INDEX(SORT(FILTER(Transactions!A:E,Transactions!C:C="EPA:ABCA"),1,true),,4),
INDEX(SORT(FILTER(Transactions!A:E,Transactions!C:C="EPA:ABCA"),1,true),,1)
)

=XNPV(
Configuration!B2,
INDEX(SORT(FILTER(Transactions!A:E,Transactions!C:C="EPA:ABCA"),1,true),,4),
INDEX(SORT(FILTER(Transactions!A:E,Transactions!C:C="EPA:ABCA"),1,true),,1)
)
``````

For the stock EPA:ABCA, the internal rate of return (IRR) is 9.92% which is less than 10% targeted. On the other side, the net present value (NPV) is also a negative number -0.2498 for the same stock. The two indicators both mean my investment in EPA:ABCA don't give me the 10% annual rate I expected.

If you notice, EPA:ABCA is a stock that I don't have anymore in my portfolio. I sold out that stock. That means all cash flows for EPA:ABCA are presented as transactions. However, for stocks that I am still holding, the last cash flow is not yet presented in the Transactions sheet. That last cash flow is simply the amount I receive if I decided to sell my holding of the stock today, or in other word, the stock's current market value based on its latest price.

For example, EPA:ETL is a stock that I still own 479 shares in my portfolio. I can easily find its latest price with GOOGLEFINANCE function. From that, it is so simple to calculate the current market value of EPA:ETL in my portfolio. The tricky part is how to append that current market value into the list of cash flows filtered from the Transactions sheet. To append one element to a list of elements, I use the brackets {} syntax. For instance, `={A1:A10; 100}` will add 100 to the list of elements presented from A1 to A10.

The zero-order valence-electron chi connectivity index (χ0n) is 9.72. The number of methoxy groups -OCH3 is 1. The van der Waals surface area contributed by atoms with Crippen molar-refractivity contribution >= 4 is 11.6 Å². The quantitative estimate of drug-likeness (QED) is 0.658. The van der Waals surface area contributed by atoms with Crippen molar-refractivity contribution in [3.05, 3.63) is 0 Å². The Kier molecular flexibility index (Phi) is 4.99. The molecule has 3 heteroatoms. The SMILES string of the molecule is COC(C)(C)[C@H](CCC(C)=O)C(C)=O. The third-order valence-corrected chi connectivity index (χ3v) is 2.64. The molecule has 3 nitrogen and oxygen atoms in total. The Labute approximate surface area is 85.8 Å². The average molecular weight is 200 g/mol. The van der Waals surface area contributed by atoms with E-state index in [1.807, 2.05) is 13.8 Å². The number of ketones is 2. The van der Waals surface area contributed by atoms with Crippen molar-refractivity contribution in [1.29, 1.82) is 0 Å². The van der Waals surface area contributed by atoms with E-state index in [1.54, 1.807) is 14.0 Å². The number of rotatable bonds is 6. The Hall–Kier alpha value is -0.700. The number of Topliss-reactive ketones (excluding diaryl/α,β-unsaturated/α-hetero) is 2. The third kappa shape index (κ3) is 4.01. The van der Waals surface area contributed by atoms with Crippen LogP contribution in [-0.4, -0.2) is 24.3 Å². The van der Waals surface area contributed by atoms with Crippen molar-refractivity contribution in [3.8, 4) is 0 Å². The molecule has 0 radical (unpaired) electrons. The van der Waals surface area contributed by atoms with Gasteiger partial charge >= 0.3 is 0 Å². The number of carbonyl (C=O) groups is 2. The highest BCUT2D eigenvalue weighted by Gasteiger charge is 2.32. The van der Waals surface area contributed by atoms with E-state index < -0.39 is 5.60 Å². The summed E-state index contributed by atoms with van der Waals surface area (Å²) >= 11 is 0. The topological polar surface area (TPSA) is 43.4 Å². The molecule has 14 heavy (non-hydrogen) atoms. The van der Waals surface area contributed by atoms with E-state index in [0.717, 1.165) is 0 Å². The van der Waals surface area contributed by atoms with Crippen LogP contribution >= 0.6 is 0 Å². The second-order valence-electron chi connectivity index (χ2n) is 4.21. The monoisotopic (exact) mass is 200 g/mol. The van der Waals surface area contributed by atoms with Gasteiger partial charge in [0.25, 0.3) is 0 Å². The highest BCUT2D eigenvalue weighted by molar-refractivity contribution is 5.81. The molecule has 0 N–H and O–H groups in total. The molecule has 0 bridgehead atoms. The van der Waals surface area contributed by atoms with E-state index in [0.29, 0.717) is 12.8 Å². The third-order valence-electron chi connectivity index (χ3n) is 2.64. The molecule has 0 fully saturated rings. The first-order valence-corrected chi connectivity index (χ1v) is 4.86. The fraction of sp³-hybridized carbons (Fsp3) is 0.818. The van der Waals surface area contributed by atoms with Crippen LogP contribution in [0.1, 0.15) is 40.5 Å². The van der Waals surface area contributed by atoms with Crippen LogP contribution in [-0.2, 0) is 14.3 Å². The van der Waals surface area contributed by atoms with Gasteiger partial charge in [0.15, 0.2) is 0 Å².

So here are the formulas to identify cash flows amount and date for EPA:ETL, a stock that is still hold in the portfolio:

``````={INDEX(SORT(FILTER(Transactions!A:E,Transactions!C:C="EPA:ETL"),1,true),,1);TODAY()}

``````

With the cash flows identified for the stock EPA:ETL, and the discount rate defined at `Configuration!B2`, here are the formulas to calculate internal rate of return (IRR) and net present value (NPV) for the stock EPA:ETL:

``````=XIRR(
{INDEX(SORT(FILTER(Transactions!A:E,Transactions!C:C="EPA:ETL"),1,true),,1);TODAY()}
)

=XNPV(
Configuration!B2,
{INDEX(SORT(FILTER(Transactions!A:E,Transactions!C:C="EPA:ETL"),1,true),,1);TODAY()}
)
``````

Finally, here are the formulas to calculate internal rate of return (IRR) and net present value (NPV) for all stocks presented in the Values sheet:

``````=IF(
B2=0,
XIRR(
INDEX(SORT(FILTER(Transactions!A:E,Transactions!C:C=A2),1,true),,4),
INDEX(SORT(FILTER(Transactions!A:E,Transactions!C:C=A2),1,true),,1)
),
XIRR(
{INDEX(SORT(FILTER(Transactions!A:E,Transactions!C:C=A2),1,true),,4);H2},
{INDEX(SORT(FILTER(Transactions!A:E,Transactions!C:C=A2),1,true),,1);TODAY()}
)
)
``````

``````=IF(
B2=0,
XNPV(
Configuration!\$B\$2,
INDEX(SORT(FILTER(Transactions!A:E,Transactions!C:C=A2),1,true),,4),
INDEX(SORT(FILTER(Transactions!A:E,Transactions!C:C=A2),1,true),,1)
),
XNPV(
Configuration!\$B\$2,
{INDEX(SORT(FILTER(Transactions!A:E,Transactions!C:C=A2),1,true),,4);H2},
{INDEX(SORT(FILTER(Transactions!A:E,Transactions!C:C=A2),1,true),,1);TODAY()}
)
)
``````

## Calculate internal rate of return (IRR) and net present value (NPV) for a group of stocks (by industry, by sector, by country, etc.) in a portfolio

An industry is simply a group of stocks. Therefore calculating internal rate of return (IRR) and net present value (NPV) for a group of stocks is technically as same as for a single stock as explained in the first guide above. There are only two little details that change:

• The first one is the condition to filter transactions to identify cash flows. Instead of filtering transactions by stocks symbol, I filter transactions by stocks industry. To support that, in the Transactions sheet, the column G contains industry information for each transaction's stock.
• The second one is how to calculate the current market value of still holding stocks. The current market value of a given industry in the portfolio is essentially the sum of the current market value of all stocks belonging to that industry.

For example, I use the below formulas to calculate internal rate of return (IRR) and net present value (NPV) for the industry Health Care that I don't own any stock anymore: